Tróia peninsula, located on the western coast of Portugal, is undergoing tourism development, including construction of a marina. The marina basin was created by dredging a coastal stretch on the northern terminus of the peninsula on the estuarine side, making available beach-quality sediment for nourishment. A study was carried out to identify potential applications and opportunities to place the dredged sand in a beneficial manner. Many variables were considered in the study design in incorporating pre-project beach profile surveys and sediment sampling. Beach-fill design and placement procedures were proposed according to the purpose and constraints of the particular site, while recognizing the implications of the nourishment in a regional sediment management context. Between October 2006 and March 2007, 286,000 m3 of sand was placed along four beach sectors with a total alongshore extent of 1,700 m in the vicinity of the new marina and the Tróia Roman Ruins archeological site. The emplacements included dune, beach berm, and beach face nourishment, providing restoration of beaches and dunes and also increased buffering capacity in an area of damage to cultural resources of the peninsula. A monitoring program was deployed to assess performance and impacts of the nourishment on adjacent areas, and to identify problems and their causes. The surveys of August 2007 indicate that a significant part of the emplaced sand had been mobilized alongshore promoting the spreading of the fill material to down-drift areas while inducing a general reduction in the beach face slope, and attaining a more natural beach profile.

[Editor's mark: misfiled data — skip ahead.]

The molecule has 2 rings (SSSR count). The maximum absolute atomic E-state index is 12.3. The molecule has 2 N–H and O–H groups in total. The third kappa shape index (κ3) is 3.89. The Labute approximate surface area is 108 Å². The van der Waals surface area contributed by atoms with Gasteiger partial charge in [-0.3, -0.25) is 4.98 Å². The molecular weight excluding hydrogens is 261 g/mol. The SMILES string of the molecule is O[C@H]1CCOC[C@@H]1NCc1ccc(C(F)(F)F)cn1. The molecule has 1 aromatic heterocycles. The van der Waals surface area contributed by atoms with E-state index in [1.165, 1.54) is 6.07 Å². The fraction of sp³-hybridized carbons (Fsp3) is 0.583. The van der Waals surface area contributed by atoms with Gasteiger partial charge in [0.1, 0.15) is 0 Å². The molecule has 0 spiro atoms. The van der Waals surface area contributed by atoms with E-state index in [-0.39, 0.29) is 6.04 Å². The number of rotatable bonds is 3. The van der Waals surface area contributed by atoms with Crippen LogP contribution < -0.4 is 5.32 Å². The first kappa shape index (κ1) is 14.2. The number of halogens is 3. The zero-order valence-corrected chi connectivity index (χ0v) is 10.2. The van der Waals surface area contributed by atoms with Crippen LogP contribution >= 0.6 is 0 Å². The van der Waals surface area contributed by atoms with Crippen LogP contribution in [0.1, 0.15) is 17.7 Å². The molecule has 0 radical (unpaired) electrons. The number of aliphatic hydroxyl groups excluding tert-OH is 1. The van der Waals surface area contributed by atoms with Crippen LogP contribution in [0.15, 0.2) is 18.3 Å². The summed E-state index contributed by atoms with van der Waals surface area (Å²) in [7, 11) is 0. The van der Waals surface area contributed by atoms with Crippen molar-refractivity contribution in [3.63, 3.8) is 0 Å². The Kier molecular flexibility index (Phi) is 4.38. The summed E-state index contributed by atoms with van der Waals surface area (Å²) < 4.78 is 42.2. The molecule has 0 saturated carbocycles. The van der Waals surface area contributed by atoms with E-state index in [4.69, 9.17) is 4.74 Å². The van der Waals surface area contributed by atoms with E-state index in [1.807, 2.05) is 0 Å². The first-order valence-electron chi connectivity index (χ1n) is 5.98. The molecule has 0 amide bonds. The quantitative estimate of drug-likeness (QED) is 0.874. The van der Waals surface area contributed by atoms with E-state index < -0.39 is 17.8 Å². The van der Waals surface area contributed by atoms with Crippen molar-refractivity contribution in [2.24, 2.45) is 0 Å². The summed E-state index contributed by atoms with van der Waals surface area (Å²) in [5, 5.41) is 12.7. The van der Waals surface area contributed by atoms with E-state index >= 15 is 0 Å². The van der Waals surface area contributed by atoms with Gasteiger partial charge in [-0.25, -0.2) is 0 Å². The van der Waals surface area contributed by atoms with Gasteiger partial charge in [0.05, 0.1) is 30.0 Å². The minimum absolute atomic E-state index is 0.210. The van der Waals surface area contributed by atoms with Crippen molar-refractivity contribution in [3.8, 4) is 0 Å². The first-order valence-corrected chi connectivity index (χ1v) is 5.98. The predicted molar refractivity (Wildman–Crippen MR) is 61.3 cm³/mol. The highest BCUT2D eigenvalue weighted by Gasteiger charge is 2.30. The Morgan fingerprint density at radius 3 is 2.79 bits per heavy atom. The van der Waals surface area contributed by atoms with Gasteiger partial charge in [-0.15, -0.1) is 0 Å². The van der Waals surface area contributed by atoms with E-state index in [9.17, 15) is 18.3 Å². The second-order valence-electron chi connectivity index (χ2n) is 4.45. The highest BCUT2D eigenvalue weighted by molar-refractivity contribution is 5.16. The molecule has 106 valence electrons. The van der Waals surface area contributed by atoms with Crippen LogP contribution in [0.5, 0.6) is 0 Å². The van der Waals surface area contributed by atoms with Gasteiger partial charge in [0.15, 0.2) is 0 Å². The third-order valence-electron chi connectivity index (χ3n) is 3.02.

Beach fill design
Regional sediment management